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What can we realistically expect from Shane Bieber?

How big of an impact will the hotshot rookie have in Cleveland?

Liana Holub - MiLB

In case you have been living under a rock until five minutes ago, Cleveland Indians right-handed pitching prospect Shane Bieber will make his major league debut tonight when he gets the start against the Minnesota Twins.

As Let’s Go Tribe collectively has come down with Bieber fever today, we’ve looked at the scouting reports, traced his path to the big leagues and even interviewed him (last season).

But with all the hype, what can we realistically expect from Bieber?

LGT similarly lost its collective mind when Mike Clevinger made his MLB debut just over two years ago on May 19th, 2016. He’s had his ups and downs, but Clevinger has now become a staple in what is a dominant rotation. Could Bieber do the same?

Here’s what Steamer Projections has to say about the rookie in 2018.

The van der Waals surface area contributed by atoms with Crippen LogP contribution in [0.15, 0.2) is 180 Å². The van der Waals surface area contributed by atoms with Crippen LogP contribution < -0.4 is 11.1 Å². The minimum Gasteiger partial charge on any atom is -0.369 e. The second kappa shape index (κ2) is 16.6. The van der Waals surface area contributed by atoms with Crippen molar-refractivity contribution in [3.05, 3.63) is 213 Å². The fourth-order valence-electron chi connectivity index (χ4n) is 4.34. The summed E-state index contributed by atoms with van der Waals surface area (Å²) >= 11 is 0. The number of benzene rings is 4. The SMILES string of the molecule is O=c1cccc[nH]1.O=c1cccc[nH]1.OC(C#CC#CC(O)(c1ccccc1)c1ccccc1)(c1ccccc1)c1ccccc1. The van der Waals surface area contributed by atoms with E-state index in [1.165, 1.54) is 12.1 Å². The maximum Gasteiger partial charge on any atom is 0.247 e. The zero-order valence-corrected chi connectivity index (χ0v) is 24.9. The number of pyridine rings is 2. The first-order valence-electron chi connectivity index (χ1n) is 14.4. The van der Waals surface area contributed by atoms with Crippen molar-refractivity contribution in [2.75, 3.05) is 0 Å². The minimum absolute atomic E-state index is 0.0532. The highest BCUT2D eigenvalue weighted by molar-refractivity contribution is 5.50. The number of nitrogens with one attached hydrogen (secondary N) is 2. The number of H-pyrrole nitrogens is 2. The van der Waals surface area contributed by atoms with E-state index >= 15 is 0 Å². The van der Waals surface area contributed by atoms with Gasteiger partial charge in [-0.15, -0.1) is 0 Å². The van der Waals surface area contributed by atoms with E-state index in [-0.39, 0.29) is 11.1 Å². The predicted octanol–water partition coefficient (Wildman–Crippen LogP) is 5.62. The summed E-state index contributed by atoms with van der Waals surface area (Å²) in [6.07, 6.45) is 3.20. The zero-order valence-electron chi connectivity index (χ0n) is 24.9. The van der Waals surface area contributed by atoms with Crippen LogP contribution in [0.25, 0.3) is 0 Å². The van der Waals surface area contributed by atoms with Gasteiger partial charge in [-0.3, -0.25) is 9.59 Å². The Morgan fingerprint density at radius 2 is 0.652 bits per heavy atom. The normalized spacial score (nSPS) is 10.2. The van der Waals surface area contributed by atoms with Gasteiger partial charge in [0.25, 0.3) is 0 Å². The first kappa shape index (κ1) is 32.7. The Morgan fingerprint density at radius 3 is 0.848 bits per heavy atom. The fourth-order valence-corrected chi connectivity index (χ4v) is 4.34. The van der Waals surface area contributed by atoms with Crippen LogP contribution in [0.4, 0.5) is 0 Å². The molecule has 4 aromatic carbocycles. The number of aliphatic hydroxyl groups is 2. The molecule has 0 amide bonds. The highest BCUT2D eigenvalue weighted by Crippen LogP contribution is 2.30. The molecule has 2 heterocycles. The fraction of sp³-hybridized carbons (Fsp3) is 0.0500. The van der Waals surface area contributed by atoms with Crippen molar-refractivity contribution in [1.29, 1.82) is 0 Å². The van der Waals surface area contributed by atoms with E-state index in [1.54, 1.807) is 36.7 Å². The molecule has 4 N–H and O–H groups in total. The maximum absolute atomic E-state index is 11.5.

GS: 3, IP: 18.0, K/9: 7.02, BB/9: 1.52, HR/9: 1.28, ERA: 4.14, FIP: 4.04, WAR: 0.3.

Is it realistic?

I think so. Bieber has been tremendous thus far in 2018, holding a 1.10 ERA in Double-A Akron and Triple-A Columbus combined, most recently throwing a seven-inning no-hitter in his last start.

That being said, he’s had the occasional difficulty when making a big transition.

In his professional debut (less than two years ago), Bieber gave up one run on two hits in 2.0 innings and threw two wild pitches. When he was promoted to Triple-A earlier this month, he shockingly walked to batters, although he was able to limit the damage to just one run in 6.0 innings.

Even Mike Clevinger admitted the nerves got to him before his Major League debut and he threw up in the clubhouse. Don’t be shocked if Bieber experiences something similar. After all, this is the big time.

Long-term? I’m beyond pumped to see what the just-turned-23-year-old can do. Elite command of four pitches combined with the ability to touch the mid-90s can be a dangerous thing. There’s no telling how much better Bieber can get if he stays focused, develops his pitches and continues to garner comparisons to Corey Kluber by Tribe manager Terry Francona.

Short term? As hyped as I am to see Bieber make his MLB debut tonight, I’m going to temper my expectations. Don’t freak out if he walks a batter or two along the way or even gets knocked around a bit. The Twins know he’ll be in the strike zone and Bieber still has some growing to do.